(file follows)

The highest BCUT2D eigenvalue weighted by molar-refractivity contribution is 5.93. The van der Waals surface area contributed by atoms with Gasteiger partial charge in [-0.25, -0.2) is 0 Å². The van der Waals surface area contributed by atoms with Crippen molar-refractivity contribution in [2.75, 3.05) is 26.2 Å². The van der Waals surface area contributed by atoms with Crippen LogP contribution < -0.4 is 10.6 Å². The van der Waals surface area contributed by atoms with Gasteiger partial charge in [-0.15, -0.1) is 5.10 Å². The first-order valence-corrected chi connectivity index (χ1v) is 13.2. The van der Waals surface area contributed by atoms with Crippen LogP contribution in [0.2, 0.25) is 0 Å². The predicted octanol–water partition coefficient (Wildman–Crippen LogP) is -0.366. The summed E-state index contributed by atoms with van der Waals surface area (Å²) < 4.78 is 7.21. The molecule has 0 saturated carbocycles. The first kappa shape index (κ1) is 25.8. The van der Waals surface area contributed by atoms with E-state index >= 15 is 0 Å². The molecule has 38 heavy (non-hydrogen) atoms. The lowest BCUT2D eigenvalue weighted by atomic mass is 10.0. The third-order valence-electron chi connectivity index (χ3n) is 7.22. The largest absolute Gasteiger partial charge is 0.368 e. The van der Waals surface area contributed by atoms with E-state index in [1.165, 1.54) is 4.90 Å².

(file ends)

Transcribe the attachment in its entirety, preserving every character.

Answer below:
The highest BCUT2D eigenvalue weighted by molar-refractivity contribution is 5.93. The van der Waals surface area contributed by atoms with Gasteiger partial charge in [-0.25, -0.2) is 0 Å². The van der Waals surface area contributed by atoms with Crippen molar-refractivity contribution in [2.75, 3.05) is 26.2 Å². The van der Waals surface area contributed by atoms with Crippen LogP contribution < -0.4 is 10.6 Å². The van der Waals surface area contributed by atoms with Gasteiger partial charge in [-0.15, -0.1) is 5.10 Å². The first-order valence-corrected chi connectivity index (χ1v) is 13.2. The van der Waals surface area contributed by atoms with Crippen LogP contribution in [0.2, 0.25) is 0 Å². The predicted octanol–water partition coefficient (Wildman–Crippen LogP) is -0.366. The summed E-state index contributed by atoms with van der Waals surface area (Å²) < 4.78 is 7.21. The molecule has 0 saturated carbocycles. The first kappa shape index (κ1) is 25.8. The van der Waals surface area contributed by atoms with E-state index >= 15 is 0 Å². The molecule has 38 heavy (non-hydrogen) atoms. The lowest BCUT2D eigenvalue weighted by atomic mass is 10.0. The third-order valence-electron chi connectivity index (χ3n) is 7.22. The largest absolute Gasteiger partial charge is 0.368 e. The van der Waals surface area contributed by atoms with E-state index in [1.165, 1.54) is 4.90 Å².